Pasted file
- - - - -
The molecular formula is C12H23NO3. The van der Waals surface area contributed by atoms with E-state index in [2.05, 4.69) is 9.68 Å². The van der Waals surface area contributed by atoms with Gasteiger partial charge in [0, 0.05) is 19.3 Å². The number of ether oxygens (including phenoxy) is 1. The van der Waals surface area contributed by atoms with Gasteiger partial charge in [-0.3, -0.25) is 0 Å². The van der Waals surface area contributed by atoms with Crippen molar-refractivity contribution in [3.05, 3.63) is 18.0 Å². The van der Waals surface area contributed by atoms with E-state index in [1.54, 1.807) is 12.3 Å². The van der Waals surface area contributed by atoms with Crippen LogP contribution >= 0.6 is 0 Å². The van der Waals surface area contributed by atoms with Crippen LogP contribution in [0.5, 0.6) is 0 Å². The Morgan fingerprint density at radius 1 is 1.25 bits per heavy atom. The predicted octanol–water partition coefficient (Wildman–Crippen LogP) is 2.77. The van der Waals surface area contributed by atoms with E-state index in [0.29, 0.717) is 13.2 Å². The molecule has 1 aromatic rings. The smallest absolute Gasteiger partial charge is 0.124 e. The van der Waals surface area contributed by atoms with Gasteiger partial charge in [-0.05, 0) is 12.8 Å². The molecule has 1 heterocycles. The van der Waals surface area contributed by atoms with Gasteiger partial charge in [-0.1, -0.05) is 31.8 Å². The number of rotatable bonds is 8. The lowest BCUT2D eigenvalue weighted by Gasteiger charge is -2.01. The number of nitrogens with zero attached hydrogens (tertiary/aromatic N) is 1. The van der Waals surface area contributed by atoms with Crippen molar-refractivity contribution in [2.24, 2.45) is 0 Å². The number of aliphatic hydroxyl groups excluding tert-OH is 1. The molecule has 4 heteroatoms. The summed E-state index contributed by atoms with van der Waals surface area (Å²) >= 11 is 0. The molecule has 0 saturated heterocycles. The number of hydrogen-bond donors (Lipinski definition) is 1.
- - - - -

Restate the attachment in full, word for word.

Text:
The molecular formula is C12H23NO3. The van der Waals surface area contributed by atoms with E-state index in [2.05, 4.69) is 9.68 Å². The van der Waals surface area contributed by atoms with Gasteiger partial charge in [0, 0.05) is 19.3 Å². The number of ether oxygens (including phenoxy) is 1. The van der Waals surface area contributed by atoms with Gasteiger partial charge in [-0.3, -0.25) is 0 Å². The van der Waals surface area contributed by atoms with Crippen molar-refractivity contribution in [3.05, 3.63) is 18.0 Å². The van der Waals surface area contributed by atoms with E-state index in [1.54, 1.807) is 12.3 Å². The van der Waals surface area contributed by atoms with Crippen LogP contribution >= 0.6 is 0 Å². The van der Waals surface area contributed by atoms with Crippen LogP contribution in [0.5, 0.6) is 0 Å². The Morgan fingerprint density at radius 1 is 1.25 bits per heavy atom. The predicted octanol–water partition coefficient (Wildman–Crippen LogP) is 2.77. The van der Waals surface area contributed by atoms with E-state index in [0.29, 0.717) is 13.2 Å². The molecule has 1 aromatic rings. The smallest absolute Gasteiger partial charge is 0.124 e. The van der Waals surface area contributed by atoms with Gasteiger partial charge in [-0.05, 0) is 12.8 Å². The molecule has 1 heterocycles. The van der Waals surface area contributed by atoms with Gasteiger partial charge in [-0.1, -0.05) is 31.8 Å². The number of rotatable bonds is 8. The lowest BCUT2D eigenvalue weighted by Gasteiger charge is -2.01. The number of nitrogens with zero attached hydrogens (tertiary/aromatic N) is 1. The van der Waals surface area contributed by atoms with Crippen molar-refractivity contribution in [2.24, 2.45) is 0 Å². The number of aliphatic hydroxyl groups excluding tert-OH is 1. The molecule has 4 heteroatoms. The summed E-state index contributed by atoms with van der Waals surface area (Å²) >= 11 is 0. The molecule has 0 saturated heterocycles. The number of hydrogen-bond donors (Lipinski definition) is 1.